- Stone. They are materials from or made up of rocks, stones and calcareous matter, including binding materials (which are mixed with water to make a paste) and ceramics and glass, coming from clays, mud and silicas subjected to cooking processes in high ovens. temperatures.
- Metallic. They are materials from metal, obviously, either in the form of sheets (malleable metals) or threads (ductile metals). In many cases alloys are used.
- Organic. They are materials from organic matter, whether they be wood, resins or derivatives.
- Synthetics. They are materials that are the product of chemical transformation processes, such as those obtained by distillation of hydrocarbons or polymerization (plastics).
Examples of building materials
- Granite. Known as “berroqueña stone”, it is an igneous rock formed essentially by quartz. It is widely used to make paving stones and to make walls and floors (in the form of slabs), cladding or countertops, given its attractiveness and its polished finish. It is an interior stone, due to its decorative potential.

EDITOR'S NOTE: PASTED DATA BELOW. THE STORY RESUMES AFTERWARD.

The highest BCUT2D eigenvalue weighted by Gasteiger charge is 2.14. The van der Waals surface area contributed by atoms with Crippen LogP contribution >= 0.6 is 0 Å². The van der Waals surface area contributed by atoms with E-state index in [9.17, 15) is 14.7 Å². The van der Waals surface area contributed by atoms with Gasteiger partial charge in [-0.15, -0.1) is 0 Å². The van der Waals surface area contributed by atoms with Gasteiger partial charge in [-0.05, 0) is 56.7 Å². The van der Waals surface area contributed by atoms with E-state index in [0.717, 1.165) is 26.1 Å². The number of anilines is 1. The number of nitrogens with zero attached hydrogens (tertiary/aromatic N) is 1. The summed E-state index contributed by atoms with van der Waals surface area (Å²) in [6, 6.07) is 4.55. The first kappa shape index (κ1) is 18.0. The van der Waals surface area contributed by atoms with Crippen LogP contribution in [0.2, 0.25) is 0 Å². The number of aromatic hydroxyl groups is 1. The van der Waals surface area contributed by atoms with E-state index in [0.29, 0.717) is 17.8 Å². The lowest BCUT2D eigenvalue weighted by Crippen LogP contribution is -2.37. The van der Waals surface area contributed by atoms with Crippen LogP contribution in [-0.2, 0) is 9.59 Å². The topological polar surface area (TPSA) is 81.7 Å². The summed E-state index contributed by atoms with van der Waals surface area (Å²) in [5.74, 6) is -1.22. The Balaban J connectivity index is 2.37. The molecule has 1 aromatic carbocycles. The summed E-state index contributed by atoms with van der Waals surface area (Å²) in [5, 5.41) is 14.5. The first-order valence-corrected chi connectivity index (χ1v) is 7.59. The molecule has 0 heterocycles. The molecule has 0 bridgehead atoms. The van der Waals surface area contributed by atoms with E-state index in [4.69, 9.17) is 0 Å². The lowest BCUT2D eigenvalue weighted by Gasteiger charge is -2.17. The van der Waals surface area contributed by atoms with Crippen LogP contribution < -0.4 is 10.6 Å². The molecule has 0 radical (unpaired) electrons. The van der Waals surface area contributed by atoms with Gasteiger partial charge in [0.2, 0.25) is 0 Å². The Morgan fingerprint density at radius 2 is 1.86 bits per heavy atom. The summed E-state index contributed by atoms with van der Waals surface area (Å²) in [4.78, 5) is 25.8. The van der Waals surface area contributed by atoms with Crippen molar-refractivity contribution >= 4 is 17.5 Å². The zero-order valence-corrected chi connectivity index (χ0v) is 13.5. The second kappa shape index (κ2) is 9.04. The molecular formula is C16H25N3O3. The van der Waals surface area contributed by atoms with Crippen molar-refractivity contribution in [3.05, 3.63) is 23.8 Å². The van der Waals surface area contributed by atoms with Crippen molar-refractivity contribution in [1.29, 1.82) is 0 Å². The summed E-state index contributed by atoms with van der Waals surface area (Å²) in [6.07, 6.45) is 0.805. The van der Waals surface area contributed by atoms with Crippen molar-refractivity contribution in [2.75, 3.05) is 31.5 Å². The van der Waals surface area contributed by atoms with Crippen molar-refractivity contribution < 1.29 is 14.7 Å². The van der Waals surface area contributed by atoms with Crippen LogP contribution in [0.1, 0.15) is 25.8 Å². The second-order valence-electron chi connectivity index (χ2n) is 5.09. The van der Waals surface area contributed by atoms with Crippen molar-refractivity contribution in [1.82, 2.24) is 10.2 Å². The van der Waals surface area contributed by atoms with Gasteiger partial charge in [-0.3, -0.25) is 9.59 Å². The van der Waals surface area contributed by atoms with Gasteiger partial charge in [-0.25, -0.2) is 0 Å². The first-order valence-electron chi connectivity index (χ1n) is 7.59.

- Marble. In the form of slabs or tiles, this metamorphic rock so valued by the sculptors of yesteryear is usually associated with luxury, although today it is mostly used for floors, coatings or specific architectural details.
- Cement. It is a conglomerating material that consists of a mixture of limestone and clay, calcined, ground and then mixed with gypsum, whose main property is to harden when in contact with water. In construction it is used as an essential material, in a mixture with water, sand and gravel, to obtain a uniform, malleable and plastic substance that hardens when it dries and is known as concrete.
- Brick. It is made of a clay mixture, cooked until the moisture is removed and it hardens until it obtains its characteristic rectangular shape and its orange color. Hard and brittle, these blocks are widely used in construction, given their economic cost and reliability. The tiles are obtained in the same way, made of the exact same material but molded differently.
- Glass. Product of the fusion of sodium carbonate (NatwoCO3), silica sand (SiOtwo) and limestone (CaCO3) at around 1500 ° C, this hard, fragile and transparent material is widely used by mankind in the manufacture of all kinds of tools and sheets, especially in the construction sector, as it is ideal for windows: it lets in light, but not air or water.